Is a criminal punishment r. Will she work for Kelly’s music that years of ugly accusations couldn’t?
It’s unlikely that Monday’s moment of justice — when a federal jury in New York found the 54-year-old R&B superstar guilty on all nine counts in a sex trafficking trial — will mean much to his fans, all they learned. Seeing the terrible things already happen, some observers say.
For 20 years R. “The lines have already been drawn,” said Jaime Aswad, deputy music editor for Variety, the trade publication covering Kelly. “People who are going to listen to R. Kelly’s music are still listening to it. I don’t think a guilty verdict is going to change their mind.”
Still, advocates hope that criminal punishment brings a moral reckoning.
Tarana Burke, the founder of the #MeToo movement, understands that R. Kelly’s music can be so irresistible to those who cringe at songs like “Ignition,” but he said, “People should think again about the message it sends.”
“This generation is pretty clear who R. Kelly is, isn’t it? These youngsters have come up with the information that this person is a criminal, right?” Burke said. “And if we can’t convey our personal preferences and desires to dance to a song to send a message to these little girls and little boys, at some point I’m just going to draw a line.
“I don’t want to support someone who would do this kind of harm in my community. I just urge people to think about it,” she continued. “Is it really worth it?”
Kelly has long managed to avoid professional consequences amid reports of sexual abuse of young women and children, from his illicit marriage to R&B phenom Aaliyah in 1994, when he was just 15, to a 2002 arrest in which He was charged with recording. He was sexually abusing and urinating himself with a 14-year-old girl.
The #MeToo era and the 2019 documentary “Surviving R. Kelly” saw her music downgraded and subject to boycotts by streaming services, and Kelly being dropped from her label, but it’s still widely available and millions of weekly draws the stream.
The Grammy winner, once called the King of R&B, has had a dozen albums reach platinum or multiple platinum status. His biggest hits include “I Believe I Can Fly” and “Bump N’ Grind”. His songs, outright romantic, were popular both in clubs and at weddings.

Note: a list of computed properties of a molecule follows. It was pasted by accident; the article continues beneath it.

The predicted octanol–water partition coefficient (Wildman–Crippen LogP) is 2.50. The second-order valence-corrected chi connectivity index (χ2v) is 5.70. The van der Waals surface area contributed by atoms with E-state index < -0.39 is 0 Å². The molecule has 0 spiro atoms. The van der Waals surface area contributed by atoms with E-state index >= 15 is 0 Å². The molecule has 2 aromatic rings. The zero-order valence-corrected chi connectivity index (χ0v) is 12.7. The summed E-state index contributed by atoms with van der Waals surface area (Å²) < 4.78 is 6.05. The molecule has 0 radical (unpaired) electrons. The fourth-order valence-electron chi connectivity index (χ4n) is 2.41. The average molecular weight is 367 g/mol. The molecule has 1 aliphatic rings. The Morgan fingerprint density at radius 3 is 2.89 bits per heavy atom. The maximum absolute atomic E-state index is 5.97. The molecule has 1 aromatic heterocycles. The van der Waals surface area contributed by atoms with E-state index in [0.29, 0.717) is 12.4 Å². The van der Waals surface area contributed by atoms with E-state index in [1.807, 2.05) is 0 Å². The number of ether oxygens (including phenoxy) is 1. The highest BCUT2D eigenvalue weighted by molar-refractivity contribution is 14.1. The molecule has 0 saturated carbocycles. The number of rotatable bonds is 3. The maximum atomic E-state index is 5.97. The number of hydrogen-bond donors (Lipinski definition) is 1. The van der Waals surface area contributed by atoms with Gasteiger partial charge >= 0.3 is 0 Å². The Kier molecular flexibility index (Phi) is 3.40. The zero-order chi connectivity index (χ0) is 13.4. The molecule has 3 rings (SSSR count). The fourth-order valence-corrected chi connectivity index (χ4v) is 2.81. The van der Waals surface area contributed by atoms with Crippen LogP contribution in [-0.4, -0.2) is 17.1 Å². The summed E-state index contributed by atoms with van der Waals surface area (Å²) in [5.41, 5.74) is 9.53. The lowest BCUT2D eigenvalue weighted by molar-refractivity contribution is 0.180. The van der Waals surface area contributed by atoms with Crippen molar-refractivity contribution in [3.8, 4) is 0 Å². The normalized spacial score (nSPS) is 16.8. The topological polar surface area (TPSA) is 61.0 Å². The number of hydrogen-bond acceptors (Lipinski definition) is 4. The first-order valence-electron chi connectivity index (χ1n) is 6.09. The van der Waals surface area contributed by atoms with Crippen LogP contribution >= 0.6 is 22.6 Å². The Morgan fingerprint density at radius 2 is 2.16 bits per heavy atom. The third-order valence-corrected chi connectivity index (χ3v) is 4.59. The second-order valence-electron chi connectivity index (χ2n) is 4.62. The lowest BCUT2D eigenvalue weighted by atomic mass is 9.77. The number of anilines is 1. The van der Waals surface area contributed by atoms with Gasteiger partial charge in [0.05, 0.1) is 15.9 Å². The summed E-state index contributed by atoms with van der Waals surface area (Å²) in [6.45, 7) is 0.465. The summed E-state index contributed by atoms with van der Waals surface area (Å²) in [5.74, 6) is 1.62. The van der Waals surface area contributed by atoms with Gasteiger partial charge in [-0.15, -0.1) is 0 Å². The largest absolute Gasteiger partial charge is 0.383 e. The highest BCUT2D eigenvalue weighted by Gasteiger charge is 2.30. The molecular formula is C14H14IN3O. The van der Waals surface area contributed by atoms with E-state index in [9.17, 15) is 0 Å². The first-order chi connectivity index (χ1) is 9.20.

People he has worked with include Jay-Z, Lady Gaga Michael Jackson, Whitney Houston, Celine Dion, Quincy Jones, Toni Braxton, and Janet Jackson.
His popularity was affected by the allegations over the past five years. Her last three songs to chart on Billboard’s Hot 100 peaked in 2013, including “Do What You Want” a duet with Lady Gaga and “PYD” with Justin Bieber. Despite having released two albums and several singles, they haven’t had any hits to the Hot 100 since then. They have had more success on other charts.
According to MRC data, formerly Nielsen Music, a data provider that powers Billboard’s charts, Kelly’s Airplay spin and viewership, decreased significantly between 2017 and 2021, and digital sales followed a similar pattern. .
However, their streaming on-demand numbers have remained roughly the same, averaging over 6 million per week for most of 2021.
A group of fans, who continue to support him, blew up his music outside the courthouse on Monday, with one shouting, “We’re not giving up on R. Kelly!”
On Tuesday, neither Spotify nor Apple Music responded to questions about whether they would modify the use of R. Kelly’s music on their platforms.
Spotify has taken such a step in the past but has received pushback.
In 2018, amid the momentum of the #MeToo movement and the campaign for #MuteRKelly, the service removed their music from playlists after instituting a new policy on hate content and hateful conduct. His music was still available, but Spotify stopped promoting it.
Yet, as many pointed out at the time, the history of pop, R&B and rock music is replete with artists who not only sexually abused underage girls, but also celebrated it in their songs.
And legendary producer Phil Spector whose hands on classic hits available everywhere was a convicted murderer.
“It’s hard to draw ethical lines like that, and Spotify found that very quickly,” Aswad said. “You see where you draw the line. If this was going to happen, was anyone convicted? Guilty of what? A felony? What if someone stole a car?”
But when Lifetime aired “Surviving Are Kelly” in early 2019, moves against him were inevitable. His RCA label dropped him, and Lady Gaga apologized for working with him and removed their duet from the streaming platform.
At the peak of Kelly’s success, Aswad said, the wealth he earned helped him fight stories about him, and the people who made money with him made him less likely to leave.
But his finances seem to have taken a serious toll. Crain’s Chicago Business reported that a $2.9 million foreclosure was filed on Kelly’s suburban Chicago mansion in 2011, and it was auctioned in 2013 for $950,000. The Chicago Sun-Times reported at the time that the IRS owed more than $4.8 million.
He was evicted from two Atlanta-area homes in 2018 for more than $31,000, and the following year he told a judge he could not pay the $161,000 in back child support.
Kelly’s audience is also getting older, and she is unlikely to make any new music, with the prospect of a longer prison sentence and more trials awaiting trial in other states.
It may be that only time can do what conviction, charge and excommunication cannot.
Gail Mitchell, executive director of R&B/Hip-Hop at Billboard Magazine, said, “I think as generations go on, it can become more muted because it will fade into the background.” There will be a separation. This will be a bookmark that people can access…
Credit: www.independent.co.uk / Tarana Burke